Finding the Right Fit: How important is the gender or sex of your therapist?
Research has shown that regardless of the therapist’s approach, one of the biggest indicators of success in therapy is the therapeutic alliance, or in other words, how well you vibe with your therapist (Ardito and Rabellino, 2011). So when navigating the endless bios and smiling faces how do we know who’s the right fit? How much value do we put into factors like having the same cultural background as the therapist? What about resonating with their approach to therapy? How much value do we put into factors like age, experience, gender or sex of our potential therapist? When we start thinking about all of these factors, it’s not a surprise that we become overwhelmed.
The Magic Formula
Unfortunately, there is no magic formula for choosing a therapist. Ultimately, it comes down to personal preference. Everyone will have their own unique preferences and levels of comfort in sharing with any therapist. Regardless of gender or sex, it’s important to remember that all therapists are trained under similar understandings.
The goal of any good therapist is to create a safe, non-judgmental environment where an individual can explore their concerns with a trained professional. A good therapist will help you explore and elaborate on your thoughts and feelings. All while using their skills of active listening and understanding of specific psychotherapy techniques to help you along the way. When we take into consideration the specialized training, it is absent of factors like gender, culture or other factors.
The Importance of Preferences
That is not to say that we won’t and shouldn’t have a preference. As mentioned earlier, how well you mesh with your therapist can play an important role in determining your success in therapy (Ardito and Rabellino, 2011). Some research suggests females often feel more comfortable discussing their personal concerns initially with a therapist of the same gender. However, similar research suggests some females prefer sharing career-related concerns with a male therapist (Landes et al., 2013). So what is the answer? Long-term research has shown that regardless of gender, the differences in outcome of therapy do not differ significantly (Lambert, 2016; Landes et al., 2013).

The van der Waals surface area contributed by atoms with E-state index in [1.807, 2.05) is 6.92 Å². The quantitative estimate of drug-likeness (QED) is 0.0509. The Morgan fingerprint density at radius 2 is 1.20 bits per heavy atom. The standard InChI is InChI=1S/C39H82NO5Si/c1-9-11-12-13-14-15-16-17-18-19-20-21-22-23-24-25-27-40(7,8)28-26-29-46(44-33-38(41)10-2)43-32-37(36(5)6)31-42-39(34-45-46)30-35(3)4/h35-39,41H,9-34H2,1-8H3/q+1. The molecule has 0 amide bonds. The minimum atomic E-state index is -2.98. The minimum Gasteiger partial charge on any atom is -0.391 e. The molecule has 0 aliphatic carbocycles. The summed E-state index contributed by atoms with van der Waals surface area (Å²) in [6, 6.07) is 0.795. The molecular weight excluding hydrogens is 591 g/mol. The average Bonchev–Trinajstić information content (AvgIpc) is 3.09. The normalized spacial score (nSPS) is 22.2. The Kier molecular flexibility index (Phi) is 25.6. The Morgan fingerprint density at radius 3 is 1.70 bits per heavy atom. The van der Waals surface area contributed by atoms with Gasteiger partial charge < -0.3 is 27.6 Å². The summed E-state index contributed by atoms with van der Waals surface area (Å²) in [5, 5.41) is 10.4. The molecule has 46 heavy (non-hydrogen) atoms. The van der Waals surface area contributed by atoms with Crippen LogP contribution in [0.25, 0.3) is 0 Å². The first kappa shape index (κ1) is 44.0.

There is no magic formula when it comes to finding a fit with a therapist. Every individual walks through those doors for help with their own unique preferences. When considering which therapist to see it is important that we take the time to inspect our preferences. Now, go back and read the paragraph about what a “good therapist” is. Is there a specific image that comes to mind? Or is this image more flexible than originally thought?
As important as it is to keep an open mind about the potential gender or sex of our therapist, it is also important to consider our triggers and precipitating factors coming into therapy. It’s completely okay to feel uncomfortable talking to someone of the opposite gender because of a current or former abuser. You may feel uncomfortable or unsure about matching with a therapist of a particular background. But remember, the role of a therapist is to create a safe and empathetic space for you to talk about your concerns. Talk to your therapist about your expectations, concerns, and fears related to the therapeutic relationship.
The barrier of gender may be too difficult for you to face, and that is completely okay. However, are the underlying concerns specific to gender, or will open communication and feeling understood outweigh the gender related factors. Will challenging our comfort zone allow us to redefine our assumptions of a particular gender? Could it allow us to create a new norm of safe communication and trust? Approaches such as Emotional Processing Theory highlight that in order to challenge these assumptions and the underlying emotions such as fear, trauma or worry we must provide evidence that is contradictory to the original fear memory. By presenting contradictory evidence in a safe space, we can develop new responses to triggers (Rupp et al., 2017).